London’s Getting Clean With Freight Deliveries

Transport for London (TfL) recently presented its new plan to promote and expand the use of cargo bikes within the city. TfL plans to work with the city boroughs, businesses, and freight industries to ensure more goods are delivered using safe, clean, and efficient modes of transport.

Currently, 90% of goods in London are transported by road, negatively impacting air quality and increasing traffic. Cargo bikes offer a cleaner alternative, help companies to complete deliveries faster and at a lower cost, and can contribute to making the city’s streets safer and more attractive for pedestrians and cyclists.

TfL hopes that the implementation of the plan could see cargo bikes replacing up to 4% of delivery vehicle kilometers by the year 2030 – with the highest growth expected in Central London where they could replace up to 17% by the same year. This shift is expected to result in carbon savings of up to 30,000 tonnes of CO2 a year by the year 2030.

“Freight and servicing are the lifeblood of London’s economy but also contribute to air pollution, carbon emissions and traffic congestion. We are determined to provide a green, healthy and sustainable future for all Londoners and cargo bikes can play a vital role in cutting carbon emissions, air pollution and road danger,” said Christina Calderato, TfL’s Director of Strategy and Policy.

Key actions in the plan include:

  • developing a London safety standard for cargo bikes;
  • providing space – such as micro-hubs and parking – to support last-mile operations;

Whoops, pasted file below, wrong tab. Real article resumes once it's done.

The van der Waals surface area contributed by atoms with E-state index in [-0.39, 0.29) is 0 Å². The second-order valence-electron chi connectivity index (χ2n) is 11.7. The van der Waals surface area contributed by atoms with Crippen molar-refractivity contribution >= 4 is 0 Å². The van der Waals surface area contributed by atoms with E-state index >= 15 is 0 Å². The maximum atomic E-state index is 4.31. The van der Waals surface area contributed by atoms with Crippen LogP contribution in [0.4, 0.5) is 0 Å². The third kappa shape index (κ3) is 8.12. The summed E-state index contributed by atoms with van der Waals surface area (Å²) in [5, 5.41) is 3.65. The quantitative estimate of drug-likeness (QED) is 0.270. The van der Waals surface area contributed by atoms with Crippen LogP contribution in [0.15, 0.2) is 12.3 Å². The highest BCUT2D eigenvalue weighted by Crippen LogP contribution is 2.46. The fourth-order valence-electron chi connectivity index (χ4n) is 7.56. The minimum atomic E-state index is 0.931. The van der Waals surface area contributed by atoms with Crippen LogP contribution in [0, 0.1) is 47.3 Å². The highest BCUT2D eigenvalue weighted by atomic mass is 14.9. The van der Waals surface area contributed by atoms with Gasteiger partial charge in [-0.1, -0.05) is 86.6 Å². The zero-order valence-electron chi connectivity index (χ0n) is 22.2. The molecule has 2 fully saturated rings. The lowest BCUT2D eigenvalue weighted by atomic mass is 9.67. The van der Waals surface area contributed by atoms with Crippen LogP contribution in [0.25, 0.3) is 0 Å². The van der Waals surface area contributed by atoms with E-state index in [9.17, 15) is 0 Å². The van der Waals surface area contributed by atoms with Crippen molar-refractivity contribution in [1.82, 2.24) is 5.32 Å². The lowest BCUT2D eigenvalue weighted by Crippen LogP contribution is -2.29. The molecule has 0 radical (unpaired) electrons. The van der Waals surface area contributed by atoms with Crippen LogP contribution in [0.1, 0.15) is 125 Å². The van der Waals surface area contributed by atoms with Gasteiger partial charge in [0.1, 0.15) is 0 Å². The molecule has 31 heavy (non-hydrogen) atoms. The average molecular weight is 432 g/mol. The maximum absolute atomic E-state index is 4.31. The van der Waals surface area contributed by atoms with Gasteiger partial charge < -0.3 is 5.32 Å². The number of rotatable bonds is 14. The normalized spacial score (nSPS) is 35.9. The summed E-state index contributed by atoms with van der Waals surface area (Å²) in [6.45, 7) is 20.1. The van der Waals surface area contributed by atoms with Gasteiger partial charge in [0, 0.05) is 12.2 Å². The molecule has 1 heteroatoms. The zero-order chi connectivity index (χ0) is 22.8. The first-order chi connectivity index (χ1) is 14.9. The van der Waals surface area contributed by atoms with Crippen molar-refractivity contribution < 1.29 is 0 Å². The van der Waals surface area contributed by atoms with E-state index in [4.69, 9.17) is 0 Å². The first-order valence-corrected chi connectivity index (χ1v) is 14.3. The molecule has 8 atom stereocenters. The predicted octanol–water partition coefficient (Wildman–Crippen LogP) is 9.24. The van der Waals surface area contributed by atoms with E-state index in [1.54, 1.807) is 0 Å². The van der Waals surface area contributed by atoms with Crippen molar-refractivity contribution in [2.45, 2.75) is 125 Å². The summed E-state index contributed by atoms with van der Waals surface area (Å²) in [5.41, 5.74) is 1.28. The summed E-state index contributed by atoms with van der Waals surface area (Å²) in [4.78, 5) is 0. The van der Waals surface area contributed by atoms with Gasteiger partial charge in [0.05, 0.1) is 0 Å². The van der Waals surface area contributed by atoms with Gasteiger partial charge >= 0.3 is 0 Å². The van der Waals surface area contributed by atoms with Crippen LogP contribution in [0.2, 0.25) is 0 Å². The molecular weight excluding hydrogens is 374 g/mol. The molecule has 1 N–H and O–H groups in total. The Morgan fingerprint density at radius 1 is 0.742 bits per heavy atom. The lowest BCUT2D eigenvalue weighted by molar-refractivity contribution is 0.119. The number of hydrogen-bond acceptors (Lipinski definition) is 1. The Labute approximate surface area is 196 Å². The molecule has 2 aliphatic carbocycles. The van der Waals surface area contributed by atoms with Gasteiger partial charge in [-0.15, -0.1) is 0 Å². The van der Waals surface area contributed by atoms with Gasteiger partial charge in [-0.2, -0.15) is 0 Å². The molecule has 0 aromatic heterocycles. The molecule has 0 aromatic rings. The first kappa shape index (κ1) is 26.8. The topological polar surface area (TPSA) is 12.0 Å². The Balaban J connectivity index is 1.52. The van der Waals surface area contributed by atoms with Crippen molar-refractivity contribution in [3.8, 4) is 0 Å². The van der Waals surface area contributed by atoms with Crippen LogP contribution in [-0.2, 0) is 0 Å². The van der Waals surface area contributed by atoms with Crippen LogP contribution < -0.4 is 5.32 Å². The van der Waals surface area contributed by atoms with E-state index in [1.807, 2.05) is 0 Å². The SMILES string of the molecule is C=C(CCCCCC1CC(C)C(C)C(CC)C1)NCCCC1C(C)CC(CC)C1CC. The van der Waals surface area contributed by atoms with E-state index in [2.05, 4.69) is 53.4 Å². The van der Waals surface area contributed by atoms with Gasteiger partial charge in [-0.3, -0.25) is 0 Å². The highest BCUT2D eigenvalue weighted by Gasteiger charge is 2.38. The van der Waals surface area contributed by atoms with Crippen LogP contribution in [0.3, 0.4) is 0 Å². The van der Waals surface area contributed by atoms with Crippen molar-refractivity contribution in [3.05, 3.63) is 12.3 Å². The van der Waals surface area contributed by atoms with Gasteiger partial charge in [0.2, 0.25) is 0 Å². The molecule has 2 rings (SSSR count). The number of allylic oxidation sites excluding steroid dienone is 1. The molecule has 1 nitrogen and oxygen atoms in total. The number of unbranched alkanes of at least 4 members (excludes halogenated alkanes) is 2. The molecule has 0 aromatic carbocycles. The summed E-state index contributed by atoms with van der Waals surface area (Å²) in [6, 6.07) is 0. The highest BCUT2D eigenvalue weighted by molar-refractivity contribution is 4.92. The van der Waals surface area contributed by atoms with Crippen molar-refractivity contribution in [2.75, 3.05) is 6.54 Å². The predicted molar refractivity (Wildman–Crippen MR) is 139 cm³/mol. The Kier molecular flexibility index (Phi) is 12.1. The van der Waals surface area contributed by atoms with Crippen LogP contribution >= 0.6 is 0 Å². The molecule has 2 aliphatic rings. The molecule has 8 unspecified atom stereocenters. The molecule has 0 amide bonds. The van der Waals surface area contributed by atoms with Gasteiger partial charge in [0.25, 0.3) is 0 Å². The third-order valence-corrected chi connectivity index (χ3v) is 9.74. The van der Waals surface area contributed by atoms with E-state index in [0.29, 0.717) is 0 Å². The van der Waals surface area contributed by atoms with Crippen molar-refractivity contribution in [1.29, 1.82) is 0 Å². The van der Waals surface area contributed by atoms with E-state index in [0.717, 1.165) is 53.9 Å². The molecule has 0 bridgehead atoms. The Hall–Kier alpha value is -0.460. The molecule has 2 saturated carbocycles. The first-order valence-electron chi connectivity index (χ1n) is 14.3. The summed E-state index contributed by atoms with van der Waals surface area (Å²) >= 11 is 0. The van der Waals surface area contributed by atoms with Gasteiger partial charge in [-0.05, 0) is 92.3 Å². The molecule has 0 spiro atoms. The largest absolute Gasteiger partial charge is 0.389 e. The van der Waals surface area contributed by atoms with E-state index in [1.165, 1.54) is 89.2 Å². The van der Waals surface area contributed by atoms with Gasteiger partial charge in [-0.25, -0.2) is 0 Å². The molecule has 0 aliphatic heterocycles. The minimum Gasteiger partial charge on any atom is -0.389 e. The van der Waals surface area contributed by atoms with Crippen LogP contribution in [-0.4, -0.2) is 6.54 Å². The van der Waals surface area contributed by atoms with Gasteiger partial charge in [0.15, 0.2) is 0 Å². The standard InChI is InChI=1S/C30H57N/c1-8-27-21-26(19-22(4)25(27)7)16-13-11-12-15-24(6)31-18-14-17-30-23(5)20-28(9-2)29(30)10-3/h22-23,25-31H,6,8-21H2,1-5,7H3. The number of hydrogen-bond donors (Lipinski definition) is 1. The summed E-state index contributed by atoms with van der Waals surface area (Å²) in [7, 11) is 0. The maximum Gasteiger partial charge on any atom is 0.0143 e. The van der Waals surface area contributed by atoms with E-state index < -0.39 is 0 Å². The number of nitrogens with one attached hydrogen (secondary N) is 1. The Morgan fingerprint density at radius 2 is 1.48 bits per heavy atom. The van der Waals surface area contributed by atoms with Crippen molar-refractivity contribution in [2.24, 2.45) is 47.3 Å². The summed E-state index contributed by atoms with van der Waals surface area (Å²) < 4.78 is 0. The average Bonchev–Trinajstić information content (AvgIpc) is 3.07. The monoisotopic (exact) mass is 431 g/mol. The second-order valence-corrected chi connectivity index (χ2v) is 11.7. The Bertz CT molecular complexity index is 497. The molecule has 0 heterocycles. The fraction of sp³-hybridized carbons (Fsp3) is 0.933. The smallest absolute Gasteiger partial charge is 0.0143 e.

• monitoring key cargo bike routes to identify usage patterns and project future growth;
  • ensuring adequate capacity for cargo bikes when designing future cycling schemes;
  • promoting cargo bikes when planning schemes such as Low Traffic Neighborhoods (LTNs); and
  • providing businesses with the tools and information to confidently make the switch to cargo bikes.

“Cargo bikes are no longer a niche concept, and they can be real game changers when it comes to delivering freight and servicing trips. Not only do they provide environmental benefits by not contributing to air pollution, they also make journeys more efficient, and present a much lower risk of danger to people walking and cycling than vans and HGVs (heavy goods vehicles),” said Will Norman, Walking and Cycling Commissioner. “I’m delighted that TfL is launching this action plan to explore how we can grow the use of cargo bikes on our road, to help both the environment and the health of Londoners, and build a better, safer, greener London for everyone.”